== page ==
Report Indicates Healthcare Construction Slightly Up

By Eric Althoff

HAMILTON, N.J.-Like all other economic sectors, the construction industry is feeling the pinch as the ongoing covid-19 pandemic forces businesses to close and the economy experiences a major downturn. This could potentially lead to a downward trend in the sale of construction material and machines. Consequently, a number of industry related machinery and material prices might see a downfall, like the lowering of brick making machine price. However, this followed on the heels of an overall growth spurt for building in the first few months of 2020 compared to the same period a year prior, reported Business Wire, and the upswing was present even in February-as worldwide coronavirus infections were increasing. According to Business Wire, several new healthcare construction projects were due to begin in February, which counted towards their figures for March. (April figures will not be released until May.)

According to Business Wire, “institutional building” construction, a broad category that encompasses healthcare projects, posted large gains in February. This means that there were more construction contracts signed, more need for dozer hire mackay, more tradesmen employed for the projects and more materials supplied – it was an all-round good month for the industry. In fact, the numbers got a boost thanks to several large new healthcare facilities that broke ground in February. Also of note is that educational construction was also up in March, presumably prior to the state-by-state shutdown that has seen schools closed for weeks subsequently.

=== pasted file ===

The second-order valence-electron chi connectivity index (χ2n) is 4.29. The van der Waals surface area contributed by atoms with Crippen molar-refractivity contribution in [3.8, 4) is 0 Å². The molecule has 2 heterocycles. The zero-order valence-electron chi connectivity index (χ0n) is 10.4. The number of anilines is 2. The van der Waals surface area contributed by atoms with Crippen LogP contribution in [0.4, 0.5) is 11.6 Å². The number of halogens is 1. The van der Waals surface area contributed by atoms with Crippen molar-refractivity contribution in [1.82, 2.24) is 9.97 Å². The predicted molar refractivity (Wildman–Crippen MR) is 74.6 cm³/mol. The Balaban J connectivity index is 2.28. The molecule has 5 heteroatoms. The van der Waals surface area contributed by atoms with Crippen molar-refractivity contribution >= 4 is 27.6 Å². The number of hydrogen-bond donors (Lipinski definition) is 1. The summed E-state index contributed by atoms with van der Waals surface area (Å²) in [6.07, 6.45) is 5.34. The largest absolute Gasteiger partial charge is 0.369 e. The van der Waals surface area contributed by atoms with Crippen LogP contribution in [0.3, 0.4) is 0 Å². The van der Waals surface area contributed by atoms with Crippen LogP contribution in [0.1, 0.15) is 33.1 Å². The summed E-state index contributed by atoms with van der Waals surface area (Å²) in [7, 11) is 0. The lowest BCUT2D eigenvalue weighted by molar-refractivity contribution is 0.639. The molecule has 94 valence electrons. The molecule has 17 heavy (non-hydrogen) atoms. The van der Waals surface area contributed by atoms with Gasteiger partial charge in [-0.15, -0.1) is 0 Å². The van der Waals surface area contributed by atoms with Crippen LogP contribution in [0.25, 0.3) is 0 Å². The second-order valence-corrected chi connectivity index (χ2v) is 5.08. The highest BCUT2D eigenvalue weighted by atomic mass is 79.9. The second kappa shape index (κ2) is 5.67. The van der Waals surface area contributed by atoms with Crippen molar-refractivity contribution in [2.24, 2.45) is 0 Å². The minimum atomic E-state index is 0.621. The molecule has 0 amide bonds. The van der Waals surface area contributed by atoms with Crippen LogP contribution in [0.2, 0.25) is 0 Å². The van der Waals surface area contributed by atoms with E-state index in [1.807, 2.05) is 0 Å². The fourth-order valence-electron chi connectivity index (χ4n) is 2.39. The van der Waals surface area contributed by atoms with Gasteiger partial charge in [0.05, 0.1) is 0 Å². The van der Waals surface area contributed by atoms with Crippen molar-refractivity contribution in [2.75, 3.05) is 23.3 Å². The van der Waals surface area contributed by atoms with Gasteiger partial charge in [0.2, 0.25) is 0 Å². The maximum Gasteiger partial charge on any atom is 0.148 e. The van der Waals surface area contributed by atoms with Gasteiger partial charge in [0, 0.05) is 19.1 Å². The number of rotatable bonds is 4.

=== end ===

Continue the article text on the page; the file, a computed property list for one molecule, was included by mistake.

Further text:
Business Wire reports that the single largest healthcare facility to break ground in March was the Duncan Neuroscience Research Facility, with a sticker price of $616 million, to be located on the campus of Washington University in in St. Louis. Work has begun, with a projected completion date of 2023, but no updates on the construction have been reported since the beginning of March, just before the groundbreaking.

Richard Branch, chief economist for Dodge Data & Analytics, was cited in Business Wire’s report as saying that projects that were due to begin in April and May will almost certainly face a more uncertain fate given stay-at-home orders and “construction moratoriums,” some of which were not even due to begin until the end of April. It’s too soon to forecast the figures for April, he said, especially considering that some states have halted construction work entirely, while others have yet to do so.

Over the 12-month period that ended in March, nonresidential building groundbreakings were only slightly lower than for the 12-month period ending March of 2019, the report said. However, commercial starts were nonetheless up 2 percent.

Dodge Data & Analytics provides analytic services to the construction industry, and has worked to assist the building industry for a century. The company is located in Hamilton Township, New Jersey, not far from the state capital of Trenton.